Also accept that times have changed and we have to work harder to form said tribes. With the “miracle of technology” that is social media, we feel connected to our friends at all times, even when we’re not. So going back to the “mom gap” thing, it may not be that your friends are ignoring you, but rather they just don’t realize how disconnected from you they actually are. This leaves you with two choices – make that first step to reconnect or accept that you’re in different life stages and it’s time to work on building new connections with new friends.
Then LOVE (yourself)
When was the last time you gave yourself space to just enjoy the company that is you? I know that being alone isn’t exactly a great cure for loneliness, but hear me out. If you have young children at home, you’re all the more likely to be wildly unfamiliar with this new person that you are outside of being a parent. It’s so easy to become lost in the life that is parenthood, even if you’re lucky enough to have a strong partner and/or family help. It’s already hard to make friends as an adult, don’t make it any more difficult by feeling like a stranger to yourself.
Find the joy
Try to remember the beauty that is this season. I know how hard it is to feel grateful when you’re constantly bouncing between a dark shroud of loneliness and the guilt that comes from having fun on the rare occasion you’re without kids, but look for the joy. Take a few moments before bed each night to journal out a bright spot of your day, even if all it was was you putting your bra on this morning. You could also take a couple minutes to write letters to your babies in journals of their own, something for them to read as they grow older. It may not seem like much, but spending just five minutes every day focusing on the good can make all the difference during times of bad.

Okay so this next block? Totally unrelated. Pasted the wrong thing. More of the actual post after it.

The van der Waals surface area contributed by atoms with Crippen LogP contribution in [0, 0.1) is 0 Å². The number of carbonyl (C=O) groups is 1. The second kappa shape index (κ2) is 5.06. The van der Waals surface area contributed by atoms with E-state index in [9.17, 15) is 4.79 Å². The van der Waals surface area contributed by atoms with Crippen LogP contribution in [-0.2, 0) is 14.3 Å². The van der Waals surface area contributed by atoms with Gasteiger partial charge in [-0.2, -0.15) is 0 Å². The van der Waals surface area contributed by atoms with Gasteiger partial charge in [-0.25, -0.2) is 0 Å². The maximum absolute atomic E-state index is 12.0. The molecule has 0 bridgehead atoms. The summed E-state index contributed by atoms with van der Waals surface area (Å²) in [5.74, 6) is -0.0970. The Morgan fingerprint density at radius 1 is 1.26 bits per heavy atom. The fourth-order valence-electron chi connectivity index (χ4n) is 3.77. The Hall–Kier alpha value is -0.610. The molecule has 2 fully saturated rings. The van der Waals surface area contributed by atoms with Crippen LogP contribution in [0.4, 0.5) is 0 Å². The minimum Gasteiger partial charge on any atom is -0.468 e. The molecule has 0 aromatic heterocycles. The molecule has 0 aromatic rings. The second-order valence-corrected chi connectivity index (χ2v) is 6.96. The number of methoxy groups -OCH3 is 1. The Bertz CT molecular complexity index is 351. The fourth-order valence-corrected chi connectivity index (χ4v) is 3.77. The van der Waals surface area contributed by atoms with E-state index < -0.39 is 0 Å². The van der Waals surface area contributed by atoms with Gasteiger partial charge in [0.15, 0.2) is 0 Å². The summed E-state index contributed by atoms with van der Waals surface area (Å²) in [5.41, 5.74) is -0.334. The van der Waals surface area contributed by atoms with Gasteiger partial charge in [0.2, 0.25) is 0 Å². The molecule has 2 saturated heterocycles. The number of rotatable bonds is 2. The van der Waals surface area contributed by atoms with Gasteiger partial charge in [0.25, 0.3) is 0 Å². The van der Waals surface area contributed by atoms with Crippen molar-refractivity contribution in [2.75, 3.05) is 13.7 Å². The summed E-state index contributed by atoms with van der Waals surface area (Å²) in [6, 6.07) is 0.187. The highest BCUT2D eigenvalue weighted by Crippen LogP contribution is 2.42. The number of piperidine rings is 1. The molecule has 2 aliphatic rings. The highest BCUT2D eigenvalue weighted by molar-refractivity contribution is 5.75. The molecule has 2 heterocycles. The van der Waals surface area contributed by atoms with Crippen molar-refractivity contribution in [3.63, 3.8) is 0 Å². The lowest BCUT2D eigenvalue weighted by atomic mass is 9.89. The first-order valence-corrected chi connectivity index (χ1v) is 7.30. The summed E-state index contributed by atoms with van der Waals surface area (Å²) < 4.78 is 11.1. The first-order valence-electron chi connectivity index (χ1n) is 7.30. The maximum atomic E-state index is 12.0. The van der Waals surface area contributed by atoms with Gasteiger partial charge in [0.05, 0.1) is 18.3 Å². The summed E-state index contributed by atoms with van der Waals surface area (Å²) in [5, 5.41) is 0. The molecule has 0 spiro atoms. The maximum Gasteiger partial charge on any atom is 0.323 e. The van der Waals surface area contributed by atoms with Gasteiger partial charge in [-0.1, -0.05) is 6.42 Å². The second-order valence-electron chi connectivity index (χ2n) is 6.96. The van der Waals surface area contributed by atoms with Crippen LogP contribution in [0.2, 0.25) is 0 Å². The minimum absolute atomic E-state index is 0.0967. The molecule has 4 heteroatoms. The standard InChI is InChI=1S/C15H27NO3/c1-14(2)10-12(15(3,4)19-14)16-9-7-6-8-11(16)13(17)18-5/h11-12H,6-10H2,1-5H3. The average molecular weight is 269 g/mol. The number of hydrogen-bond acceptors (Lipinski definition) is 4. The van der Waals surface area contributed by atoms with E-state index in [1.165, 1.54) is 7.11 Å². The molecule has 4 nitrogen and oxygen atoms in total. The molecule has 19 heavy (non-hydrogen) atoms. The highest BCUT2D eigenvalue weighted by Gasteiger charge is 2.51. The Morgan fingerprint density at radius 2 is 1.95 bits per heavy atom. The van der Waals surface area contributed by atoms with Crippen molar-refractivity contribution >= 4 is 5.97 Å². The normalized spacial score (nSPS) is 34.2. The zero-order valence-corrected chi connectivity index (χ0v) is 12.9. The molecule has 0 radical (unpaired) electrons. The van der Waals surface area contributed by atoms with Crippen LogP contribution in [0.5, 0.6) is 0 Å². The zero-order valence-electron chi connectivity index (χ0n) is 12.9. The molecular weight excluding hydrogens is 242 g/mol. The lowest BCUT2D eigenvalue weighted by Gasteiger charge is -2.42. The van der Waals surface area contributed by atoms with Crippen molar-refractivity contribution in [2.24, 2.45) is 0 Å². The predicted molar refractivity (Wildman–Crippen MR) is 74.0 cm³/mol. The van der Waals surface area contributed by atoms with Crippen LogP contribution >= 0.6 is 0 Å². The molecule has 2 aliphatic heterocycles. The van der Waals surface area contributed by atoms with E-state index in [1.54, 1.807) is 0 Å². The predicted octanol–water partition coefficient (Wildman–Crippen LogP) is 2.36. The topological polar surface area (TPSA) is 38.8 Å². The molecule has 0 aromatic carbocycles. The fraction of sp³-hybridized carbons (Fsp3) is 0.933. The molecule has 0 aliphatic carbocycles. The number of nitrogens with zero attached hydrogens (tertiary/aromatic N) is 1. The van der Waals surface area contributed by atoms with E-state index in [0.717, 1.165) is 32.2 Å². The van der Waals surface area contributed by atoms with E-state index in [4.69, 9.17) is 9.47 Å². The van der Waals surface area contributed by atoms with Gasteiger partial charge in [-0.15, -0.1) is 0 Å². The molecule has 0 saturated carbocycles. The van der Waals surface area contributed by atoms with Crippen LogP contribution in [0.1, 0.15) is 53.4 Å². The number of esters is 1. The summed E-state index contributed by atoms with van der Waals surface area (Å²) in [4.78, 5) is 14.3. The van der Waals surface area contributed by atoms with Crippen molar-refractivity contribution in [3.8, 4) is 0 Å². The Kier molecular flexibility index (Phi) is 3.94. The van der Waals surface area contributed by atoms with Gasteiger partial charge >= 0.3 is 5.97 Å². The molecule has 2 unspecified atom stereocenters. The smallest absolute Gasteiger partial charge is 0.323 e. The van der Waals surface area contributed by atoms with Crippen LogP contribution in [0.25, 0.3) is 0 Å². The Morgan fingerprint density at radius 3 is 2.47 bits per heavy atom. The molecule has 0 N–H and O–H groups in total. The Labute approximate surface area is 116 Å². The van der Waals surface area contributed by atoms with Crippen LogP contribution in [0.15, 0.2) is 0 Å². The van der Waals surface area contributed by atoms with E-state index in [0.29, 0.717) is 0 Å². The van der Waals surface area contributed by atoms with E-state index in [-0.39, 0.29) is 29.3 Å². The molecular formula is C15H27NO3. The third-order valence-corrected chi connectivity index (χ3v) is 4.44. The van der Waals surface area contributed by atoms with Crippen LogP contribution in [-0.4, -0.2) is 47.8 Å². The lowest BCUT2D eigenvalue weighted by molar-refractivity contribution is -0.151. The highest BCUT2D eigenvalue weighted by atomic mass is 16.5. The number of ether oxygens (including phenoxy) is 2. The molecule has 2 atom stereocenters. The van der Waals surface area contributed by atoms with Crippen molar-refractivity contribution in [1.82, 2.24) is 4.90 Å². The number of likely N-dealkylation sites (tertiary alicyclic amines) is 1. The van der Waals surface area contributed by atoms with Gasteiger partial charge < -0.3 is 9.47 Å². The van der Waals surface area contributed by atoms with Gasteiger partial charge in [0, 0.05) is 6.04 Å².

Know that social media is a lie
As an online entrepreneur, I’m well aware that we often only post the good. If you were to look at my Facebook, you’ll see photos of my beautiful children hugging, a clutter-free playroom, and healthy meal choices made.
What you don’t see is that they spent the last ten hours screaming at each other, the clutter is hiding behind me, and they threw that healthy meal on the floor while crying for corn dogs.
Likewise, when you see a friend posting statuses on the fun and free weekend they’re having, remind yourself that you don’t know the whole story (particularly if we circle back to feeling connected without actual connections). You can’t know the struggles someone else is experiencing unless you ask them and they can’t know yours unless you tell them. Rarely do we show the whole truth online or off, but if we at least recognize that fact, maybe we can begin our climb out of the “mom gap” and away from the loneliness that surrounds us.
You. Are. Not. Alone.
Maybe you know me. Maybe you don’t. But either way — know you’re not alone.
Going back to our social media point, I know that it can be easy to look at someone online and think there’s no way they can relate. I recognize how blessed I am to be able to make a significant income while not having to put on pants or even brush my hair, but don’t let that fool you into thinking things are easy.
This blog post, for example, took me an entire morning to write (and mind you, I type nearly 100 WPM with a 98% accuracy).
What you can’t see behind the screen is my high-needs daughter wanting to be in my lap every two minutes —
And again, please let me reiterate — I would not change having my babies for ANYTHING in the world. There’s no doubt you feel the same, we all love our babies more than anything, but I bring it back up because I need you to recognize for yourself that it’s okay to say “I’m lonely” without then feeling guilty for it because you think you “should” feel something else.
We’re human. We feel. And that’s a beautiful thing.